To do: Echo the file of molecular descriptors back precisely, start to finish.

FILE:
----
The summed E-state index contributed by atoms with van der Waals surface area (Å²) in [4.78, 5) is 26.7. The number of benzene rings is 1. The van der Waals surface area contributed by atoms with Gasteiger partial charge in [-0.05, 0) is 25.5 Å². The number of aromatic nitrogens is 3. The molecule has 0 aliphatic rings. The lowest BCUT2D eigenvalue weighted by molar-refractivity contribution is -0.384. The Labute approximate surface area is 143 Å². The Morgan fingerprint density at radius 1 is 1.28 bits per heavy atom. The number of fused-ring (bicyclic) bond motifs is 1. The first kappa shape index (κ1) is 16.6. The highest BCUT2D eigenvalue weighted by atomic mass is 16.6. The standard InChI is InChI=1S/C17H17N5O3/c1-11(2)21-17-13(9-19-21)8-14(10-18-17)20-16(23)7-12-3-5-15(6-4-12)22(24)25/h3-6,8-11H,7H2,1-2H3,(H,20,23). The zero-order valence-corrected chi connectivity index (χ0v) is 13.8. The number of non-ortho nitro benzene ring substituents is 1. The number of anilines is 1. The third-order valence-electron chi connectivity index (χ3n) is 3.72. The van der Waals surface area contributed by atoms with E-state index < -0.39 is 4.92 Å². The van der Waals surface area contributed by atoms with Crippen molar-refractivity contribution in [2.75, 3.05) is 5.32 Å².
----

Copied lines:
The summed E-state index contributed by atoms with van der Waals surface area (Å²) in [4.78, 5) is 26.7. The number of benzene rings is 1. The van der Waals surface area contributed by atoms with Gasteiger partial charge in [-0.05, 0) is 25.5 Å². The number of aromatic nitrogens is 3. The molecule has 0 aliphatic rings. The lowest BCUT2D eigenvalue weighted by molar-refractivity contribution is -0.384. The Labute approximate surface area is 143 Å². The Morgan fingerprint density at radius 1 is 1.28 bits per heavy atom. The number of fused-ring (bicyclic) bond motifs is 1. The first kappa shape index (κ1) is 16.6. The highest BCUT2D eigenvalue weighted by atomic mass is 16.6. The standard InChI is InChI=1S/C17H17N5O3/c1-11(2)21-17-13(9-19-21)8-14(10-18-17)20-16(23)7-12-3-5-15(6-4-12)22(24)25/h3-6,8-11H,7H2,1-2H3,(H,20,23). The zero-order valence-corrected chi connectivity index (χ0v) is 13.8. The number of non-ortho nitro benzene ring substituents is 1. The number of anilines is 1. The third-order valence-electron chi connectivity index (χ3n) is 3.72. The van der Waals surface area contributed by atoms with E-state index < -0.39 is 4.92 Å². The van der Waals surface area contributed by atoms with Crippen molar-refractivity contribution in [2.75, 3.05) is 5.32 Å².